Cloud Gate is a large public sculpture which was first unveiled at the opening of Millennium Park in 2004. It soon became one of the city’s most photographed attractions, and is now one a famous symbol of Chicago.
The Cloud Gate further cemented Chicago’s reputation of a city at the forefront of public art and follows in the footsteps of earlier well-known public installations such as Alexander Calder’s Flamingo at Federal Center, Picasso’s untitled sculpture at the City Hall and Jean Dubuffet’s Monument with Standing Beast at the James R. Thompson Center.
Even before it was given an official title, Chicagoans were quick to dub the reflective steel sculpture ‘the Bean’ after its peculiar shape and the name stuck. The official name however is Cloud Gate as it represents a gate to the city it reflects.
Cloud Gate was the first public sculpture of Indian-born and London-based artist Anish Kapoor. His work was selected out of two proposals that were submitted in 1999 for a showpiece sculpture in the new, modern Millennium Park, which was scheduled to open in 2000.
Kapoor designed a stainless steel construction consisting of 168 plates, each 1 cm (0.4 inch) thick and seamlessly welded together. The structure weighs 100 tons and measures 10 meters high and 20 meters wide (33 x 66 ft). People can walk through the 3.7 meter high central arch, where they can look up to the large ‘dent’ and see numerous distorted reflections of themselves.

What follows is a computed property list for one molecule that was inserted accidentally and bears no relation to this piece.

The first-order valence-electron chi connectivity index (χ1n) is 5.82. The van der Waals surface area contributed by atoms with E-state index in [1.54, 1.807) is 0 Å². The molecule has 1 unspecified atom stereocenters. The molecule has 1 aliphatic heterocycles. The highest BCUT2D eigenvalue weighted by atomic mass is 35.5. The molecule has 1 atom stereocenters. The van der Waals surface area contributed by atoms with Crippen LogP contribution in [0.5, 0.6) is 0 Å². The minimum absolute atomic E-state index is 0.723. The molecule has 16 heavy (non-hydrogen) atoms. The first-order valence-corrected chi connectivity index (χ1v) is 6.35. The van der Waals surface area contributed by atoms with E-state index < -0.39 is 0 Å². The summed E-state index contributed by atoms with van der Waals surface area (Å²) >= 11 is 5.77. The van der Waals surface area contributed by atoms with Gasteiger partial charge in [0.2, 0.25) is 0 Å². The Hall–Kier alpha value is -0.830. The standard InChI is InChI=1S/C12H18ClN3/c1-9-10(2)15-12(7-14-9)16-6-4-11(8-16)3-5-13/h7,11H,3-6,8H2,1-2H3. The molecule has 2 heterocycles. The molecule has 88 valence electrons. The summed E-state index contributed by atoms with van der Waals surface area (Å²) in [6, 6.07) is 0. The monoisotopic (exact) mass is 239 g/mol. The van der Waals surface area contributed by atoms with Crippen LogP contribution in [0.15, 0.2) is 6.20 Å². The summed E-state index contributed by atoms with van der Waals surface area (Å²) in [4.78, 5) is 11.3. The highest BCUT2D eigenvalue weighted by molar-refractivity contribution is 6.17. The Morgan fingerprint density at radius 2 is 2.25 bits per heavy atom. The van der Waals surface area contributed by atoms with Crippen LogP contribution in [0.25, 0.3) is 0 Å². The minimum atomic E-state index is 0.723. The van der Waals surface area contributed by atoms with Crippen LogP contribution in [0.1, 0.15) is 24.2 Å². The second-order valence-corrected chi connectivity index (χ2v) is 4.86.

When the new Millennium Park was officially inaugurated in 2004 after a four year delay, the city was eager to show the sculpture to the public, as it had spent the hefty sum of 23 million dollars on what was to become one of the highlights of the park.
Michigan Avenue Skyline
Unfortunately the assembly of the sculpture was well behind schedule and Kapoor was reluctant to unveil the unfinished artwork to the public. And not without reason; the structure was still unpolished and the seams were visible.
As expected, many Chicagoans were highly critical and dismissed the unfinished ‘Bean’ as a piece of metal. After the inauguration of the park, the structure was put back under wraps. Not until it was completely finished in May, 2006 became its almost magical appeal visible.
Now seamless and polished, the Cloud Gate reflects and distorts the skyline of Michigan Avenue, the sky, and the people nearby, who always seem to have the urge to touch the sculpture’s silvery surface. Cloud Gate instantly became an icon of Chicago, and an attraction that every visitor to the city wants to see.